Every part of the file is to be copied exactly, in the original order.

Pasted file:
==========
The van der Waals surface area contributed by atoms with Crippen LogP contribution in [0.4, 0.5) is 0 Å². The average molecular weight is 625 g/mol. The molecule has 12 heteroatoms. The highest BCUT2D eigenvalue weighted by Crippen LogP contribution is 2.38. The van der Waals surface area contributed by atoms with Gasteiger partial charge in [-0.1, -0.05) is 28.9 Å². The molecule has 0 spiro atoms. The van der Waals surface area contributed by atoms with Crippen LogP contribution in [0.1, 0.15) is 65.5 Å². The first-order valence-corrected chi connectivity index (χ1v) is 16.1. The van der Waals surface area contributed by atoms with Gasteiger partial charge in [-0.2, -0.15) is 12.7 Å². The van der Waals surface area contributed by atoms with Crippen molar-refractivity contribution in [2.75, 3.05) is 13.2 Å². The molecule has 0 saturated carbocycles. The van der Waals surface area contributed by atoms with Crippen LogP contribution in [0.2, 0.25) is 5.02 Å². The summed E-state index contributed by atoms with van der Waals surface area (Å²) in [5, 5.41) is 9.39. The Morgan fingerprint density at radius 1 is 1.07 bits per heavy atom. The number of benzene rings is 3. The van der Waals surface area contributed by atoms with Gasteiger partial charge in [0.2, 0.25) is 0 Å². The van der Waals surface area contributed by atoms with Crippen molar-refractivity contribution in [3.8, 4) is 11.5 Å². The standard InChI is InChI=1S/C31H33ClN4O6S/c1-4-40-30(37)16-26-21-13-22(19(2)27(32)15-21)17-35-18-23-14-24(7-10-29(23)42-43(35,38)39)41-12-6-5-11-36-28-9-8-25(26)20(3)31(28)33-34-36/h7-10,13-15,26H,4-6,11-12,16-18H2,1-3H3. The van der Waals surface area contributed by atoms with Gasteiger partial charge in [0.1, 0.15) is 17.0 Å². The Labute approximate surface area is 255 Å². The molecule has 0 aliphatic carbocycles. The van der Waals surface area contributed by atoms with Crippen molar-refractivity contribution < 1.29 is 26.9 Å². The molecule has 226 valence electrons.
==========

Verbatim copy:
The van der Waals surface area contributed by atoms with Crippen LogP contribution in [0.4, 0.5) is 0 Å². The average molecular weight is 625 g/mol. The molecule has 12 heteroatoms. The highest BCUT2D eigenvalue weighted by Crippen LogP contribution is 2.38. The van der Waals surface area contributed by atoms with Gasteiger partial charge in [-0.1, -0.05) is 28.9 Å². The molecule has 0 spiro atoms. The van der Waals surface area contributed by atoms with Crippen LogP contribution in [0.1, 0.15) is 65.5 Å². The first-order valence-corrected chi connectivity index (χ1v) is 16.1. The van der Waals surface area contributed by atoms with Gasteiger partial charge in [-0.2, -0.15) is 12.7 Å². The van der Waals surface area contributed by atoms with Crippen molar-refractivity contribution in [2.75, 3.05) is 13.2 Å². The molecule has 0 saturated carbocycles. The van der Waals surface area contributed by atoms with Crippen LogP contribution in [0.2, 0.25) is 5.02 Å². The summed E-state index contributed by atoms with van der Waals surface area (Å²) in [5, 5.41) is 9.39. The Morgan fingerprint density at radius 1 is 1.07 bits per heavy atom. The number of benzene rings is 3. The van der Waals surface area contributed by atoms with Gasteiger partial charge in [0.2, 0.25) is 0 Å². The van der Waals surface area contributed by atoms with Crippen molar-refractivity contribution in [3.8, 4) is 11.5 Å². The standard InChI is InChI=1S/C31H33ClN4O6S/c1-4-40-30(37)16-26-21-13-22(19(2)27(32)15-21)17-35-18-23-14-24(7-10-29(23)42-43(35,38)39)41-12-6-5-11-36-28-9-8-25(26)20(3)31(28)33-34-36/h7-10,13-15,26H,4-6,11-12,16-18H2,1-3H3. The van der Waals surface area contributed by atoms with Gasteiger partial charge in [0.1, 0.15) is 17.0 Å². The Labute approximate surface area is 255 Å². The molecule has 0 aliphatic carbocycles. The van der Waals surface area contributed by atoms with Crippen molar-refractivity contribution < 1.29 is 26.9 Å². The molecule has 226 valence electrons.